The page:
Vancouver writer's Olympian tale of Balbir Singh Sr. reflects the history of modern India
A Forgotten Legend: Balbir Singh Sr., Triple Olympic Gold & Modi's New India
By Patrick Blennerhassett. Now or Never Publishing, 339 pages, softcover
The Olympic Games create heroes for the ages. There's the Flying Finn, Paavo Nurmi, who's still celebrated in Helsinki as the greatest middle- and long-distance runner of the early 20th century. He's even been pictured on Finland's currency.
A two-time Olympic marathon champion from Ethiopia, Abibe Bikila, has a stadium named after him in Addis Ababa more than 40 years after his death. He's most famous for winning his race in Rome in 1960 while running barefoot.
During the 2016 Summer Olympics in Rio de Janeiro, U.S. swimming legend Michael Phelps has received lavish media attention after winning his 19th Olympic gold medal.
However, India's greatest Olympic athlete, 92-year-old retired field hockey star Balbir Singh Sr., remains largely forgotten after capturing gold at the 1948, 1952, and 1956 Olympics. He's known as Singh Sr. to distinguish himself from many other field hockey players named Balbir Singh.
How Singh Sr. ended up being overlooked by his nation is the subject of a fascinating biography by Vancouver journalist Patrick Blennerhassett.
Written in a lively style, A Forgotten Legend details Singh Sr.'s stunning Olympic exploits with play-by-play precision. At the London Olympics in 1948, he scored six goals in a match against Argentina, which was an unprecedented performance. He followed up with two goals in the final against Britain, helping bring home the gold in a 4-0 victory.
Then there were his three goals in a 3-1 semi-final win against Britain in the 1952 Helsinki Games. That was topped by five goals in a 6-1 gold-medal win over the Netherlands. It was a performance that remains unmatched in Olympic field hockey to this day.
In his opening game in the 1956 Olympics, Singh Sr. potted another five goals. But an injury kept him out of the tournament until the final contest, when his team posted a 1-0 win over Pakistan for the gold.
Behind the scenes, there was constant jockeying for positions on the national field hockey team, with sports bureaucrats sometimes limiting the number of Punjabi Sikhs and Muslims for questionable reasons.
Blennerhassett's book also chronicles this gentle man's dignified response to various humiliations dealt his way by the Indian field hockey establishment after his career ended. It's part of a broader narrative exploring the rise of Hindu communalism in India in the decades following its independence in 1947.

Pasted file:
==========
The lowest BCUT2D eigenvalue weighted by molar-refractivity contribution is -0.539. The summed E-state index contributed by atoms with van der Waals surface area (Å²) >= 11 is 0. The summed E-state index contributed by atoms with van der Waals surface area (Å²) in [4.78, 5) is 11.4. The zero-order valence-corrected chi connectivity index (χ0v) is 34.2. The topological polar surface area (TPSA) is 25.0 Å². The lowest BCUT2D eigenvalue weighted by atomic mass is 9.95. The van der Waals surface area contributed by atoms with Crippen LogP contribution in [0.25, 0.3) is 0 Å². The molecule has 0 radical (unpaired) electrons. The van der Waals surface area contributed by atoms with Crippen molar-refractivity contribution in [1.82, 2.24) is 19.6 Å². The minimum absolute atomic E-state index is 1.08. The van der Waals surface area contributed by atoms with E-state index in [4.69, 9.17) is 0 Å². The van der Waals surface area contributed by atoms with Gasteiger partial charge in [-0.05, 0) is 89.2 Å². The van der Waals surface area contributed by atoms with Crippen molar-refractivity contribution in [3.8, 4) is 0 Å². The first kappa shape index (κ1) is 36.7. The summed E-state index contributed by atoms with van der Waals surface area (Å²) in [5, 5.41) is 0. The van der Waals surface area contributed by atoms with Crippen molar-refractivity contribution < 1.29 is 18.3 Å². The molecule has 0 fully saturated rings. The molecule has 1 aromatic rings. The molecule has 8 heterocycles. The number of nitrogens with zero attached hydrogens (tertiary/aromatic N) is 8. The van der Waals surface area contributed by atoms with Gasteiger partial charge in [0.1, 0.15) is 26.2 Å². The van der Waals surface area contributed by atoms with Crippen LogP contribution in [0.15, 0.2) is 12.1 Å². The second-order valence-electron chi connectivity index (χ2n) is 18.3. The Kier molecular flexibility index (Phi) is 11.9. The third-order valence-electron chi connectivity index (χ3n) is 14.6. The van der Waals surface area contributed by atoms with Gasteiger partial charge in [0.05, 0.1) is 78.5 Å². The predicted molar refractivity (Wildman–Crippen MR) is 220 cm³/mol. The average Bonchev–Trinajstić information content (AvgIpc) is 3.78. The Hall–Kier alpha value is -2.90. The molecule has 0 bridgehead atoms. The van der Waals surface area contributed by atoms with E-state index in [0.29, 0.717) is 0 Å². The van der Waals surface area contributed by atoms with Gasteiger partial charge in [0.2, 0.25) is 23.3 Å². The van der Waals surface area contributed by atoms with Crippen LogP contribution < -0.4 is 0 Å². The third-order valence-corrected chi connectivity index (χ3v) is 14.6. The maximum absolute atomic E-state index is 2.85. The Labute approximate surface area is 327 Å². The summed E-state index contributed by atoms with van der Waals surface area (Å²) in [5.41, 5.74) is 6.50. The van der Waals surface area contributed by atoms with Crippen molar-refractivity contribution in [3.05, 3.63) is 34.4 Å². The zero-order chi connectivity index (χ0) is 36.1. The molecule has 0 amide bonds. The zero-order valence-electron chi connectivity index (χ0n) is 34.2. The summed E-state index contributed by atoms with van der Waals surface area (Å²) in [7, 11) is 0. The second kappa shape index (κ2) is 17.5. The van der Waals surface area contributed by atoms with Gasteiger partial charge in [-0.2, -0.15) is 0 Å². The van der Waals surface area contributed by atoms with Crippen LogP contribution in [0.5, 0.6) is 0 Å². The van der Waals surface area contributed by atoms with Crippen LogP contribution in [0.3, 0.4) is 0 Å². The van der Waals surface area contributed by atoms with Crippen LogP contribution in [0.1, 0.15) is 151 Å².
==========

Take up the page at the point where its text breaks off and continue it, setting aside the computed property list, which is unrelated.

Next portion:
The tone is set right from the start as the author quotes a speech that U.S. president Barack Obama delivered in New Delhi. Obama talked about how everyone has the right to practise their faith free from discrimination, but noted that religion has often "been used to tap into those darker impulses".
It's a story that Indians know all too well.
Singh Sr., the son of an Indian nationalist, rose to prominence as a field hockey player during tumultuous times. His first Olympics came not long after the country had broken its colonial bond with Britain, experienced the horrors of Partition, and endured the assassination of Mohandas Gandhi by a Hindu extremist.
In his playing heyday, Singh Sr. was honoured by the country's first prime minister, Jawaharlal Nehru, the architect of Indian secularism.
Much later, readers discover that Singh Sr., a turbaned Sikh, witnessed barbaric violence from a vehicle driving through Delhi as Hindu mobs went on a rampage against Sikhs in October 1984. This followed the assassination of prime minister Indira Gandhi by her Sikh bodyguards.
Singh Sr., the country's greatest field hockey player in history, had to remain hidden or else he, too, would have been slaughtered simply on the basis of his faith.
Meanwhile, an Indian field hockey player from an earlier era, Dhyan Chand, continues to be lionized within the country for winning Olympic three gold medals while playing for Great Britain. And Blennerhassett documents how this Hindu forward's goal-scoring statistics were inflated to ensure that he remained the greatest in the minds of most Indians. The author also reports that Chand's birthday, August 29, is National Sports Day in India, further testimony to his beloved stature.
In contrast, Singh Sr. lives in obscurity in the northwestern state of Punjab, save for the occasional recognition, such as at an Olympic Museum gathering in London in 2012.
Indian politicians like to think that they govern the worldest largest democracy. And the country's constitution embraces secularism, thanks to the efforts of Nehru and antidiscrimination activist and former cabinet minister B.R. Ambedkar. But after reading A Forgotten Legend, it's easy to conclude that religious communalism and anti-Sikh and anti-Muslim bigotry remain stronger than ever.
Fans of sports biographies will likely love this book, which is rich in details not only about Singh Sr.'s accomplishments, but also about day-to-day life in India. A Forgotten Legend will also appeal to people keenly interested in the evolution of modern India, including those who might have enjoyed Ramachandra Guha's landmark book, India After Gandhi.
That's because in many respects, Singh Sr.'s life story is a microcosm of the history of the Indian republic.